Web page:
A year ago this month, Austrian daredevil Felix Baumgartner achieved an incredible feat: He became the first human to break the sound barrier with his body by skydiving from near the edge of space.
On Oct. 14 of this year, Baumgartner got together in Austria with the Red Bull Stratos team to celebrate the anniversary of his record-breaking leap from 24 miles (39 kilometers) above New Mexico. The crew released new "space jump" video footage documenting their reunion and historic achievement.
"The biggest outcome that we had so far is that we really developed a lot of emergency equipment and that's gonna be very useful in the future for private space organizations," Baumgartner said in the footage, reflecting on his epic supersonic jump from the reunion at his birthplace in Salzburg.
The Red Bull Stratos mission team worked for years to develop the massive helium balloon that took Baumgartner high above earth as well as the spacesuit and other equipment that kept him alive after he jumped out of his capsule, accelerating from 0 to 843.6 miles per hour, or Mach 1.25, in just 50 seconds. The team says their innovations could improve safety for future aviators and astronauts.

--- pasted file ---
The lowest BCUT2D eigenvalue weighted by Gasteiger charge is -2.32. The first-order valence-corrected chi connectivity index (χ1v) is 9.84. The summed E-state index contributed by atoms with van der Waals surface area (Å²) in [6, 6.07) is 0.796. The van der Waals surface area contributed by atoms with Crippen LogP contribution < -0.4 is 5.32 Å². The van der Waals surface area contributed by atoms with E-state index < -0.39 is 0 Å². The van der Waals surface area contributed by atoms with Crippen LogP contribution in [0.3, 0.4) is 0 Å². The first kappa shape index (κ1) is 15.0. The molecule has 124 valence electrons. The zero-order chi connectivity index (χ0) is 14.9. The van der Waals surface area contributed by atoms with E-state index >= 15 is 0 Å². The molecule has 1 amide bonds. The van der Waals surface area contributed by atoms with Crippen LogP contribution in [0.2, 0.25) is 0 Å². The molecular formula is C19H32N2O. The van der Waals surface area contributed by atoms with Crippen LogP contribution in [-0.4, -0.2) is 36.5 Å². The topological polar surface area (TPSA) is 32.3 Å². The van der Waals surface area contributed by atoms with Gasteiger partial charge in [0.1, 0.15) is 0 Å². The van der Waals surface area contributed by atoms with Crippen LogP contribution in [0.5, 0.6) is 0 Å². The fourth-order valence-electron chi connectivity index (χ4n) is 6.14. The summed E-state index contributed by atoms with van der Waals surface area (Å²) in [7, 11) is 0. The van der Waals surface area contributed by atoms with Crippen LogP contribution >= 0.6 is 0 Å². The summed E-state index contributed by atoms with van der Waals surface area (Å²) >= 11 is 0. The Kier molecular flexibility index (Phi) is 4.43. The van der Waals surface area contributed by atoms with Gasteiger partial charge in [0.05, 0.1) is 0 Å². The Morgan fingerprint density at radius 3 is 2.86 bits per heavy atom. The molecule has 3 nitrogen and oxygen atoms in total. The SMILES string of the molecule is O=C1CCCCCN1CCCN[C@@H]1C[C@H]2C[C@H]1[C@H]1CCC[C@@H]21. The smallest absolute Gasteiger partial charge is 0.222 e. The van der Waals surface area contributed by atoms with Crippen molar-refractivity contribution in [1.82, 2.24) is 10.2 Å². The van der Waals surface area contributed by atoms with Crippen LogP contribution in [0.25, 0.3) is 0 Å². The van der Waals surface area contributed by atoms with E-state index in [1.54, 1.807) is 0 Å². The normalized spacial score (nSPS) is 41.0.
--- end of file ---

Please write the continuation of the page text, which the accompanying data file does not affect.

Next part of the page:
"Now major aerospace companies come to us for projects they can’t accomplish in a short time frame — because they now know we can," Art Thompson of Sage Cheshire Aerospace, who was the team's technical director, said in the video.
"One of the biggest satisfactions for me is though what it did for education, because it inspired millions of kids to start thinking about engineering in aerospace, thinking about other fields to apply to the sciences," Thompson added. "That was one of the greatest paybacks for us."
At the reunion in Austria, the team also watched a documentary about the project, "Mission to the Edge of Space: The Inside Story of Red Bull Stratos," which is now available for free here on Rdio, a video streaming service .
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Megan has been writing for Live Science and Space.com since 2012. Her interests range from archaeology to space exploration, and she has a bachelor's degree in English and art history from New York University. Megan spent two years as a reporter on the national desk at NewsCore. She has watched dinosaur auctions, witnessed rocket launches, licked ancient pottery sherds in Cyprus and flown in zero gravity on a Zero Gravity Corp. to follow students sparking weightless fires for science. Follow her on Twitter for her latest project.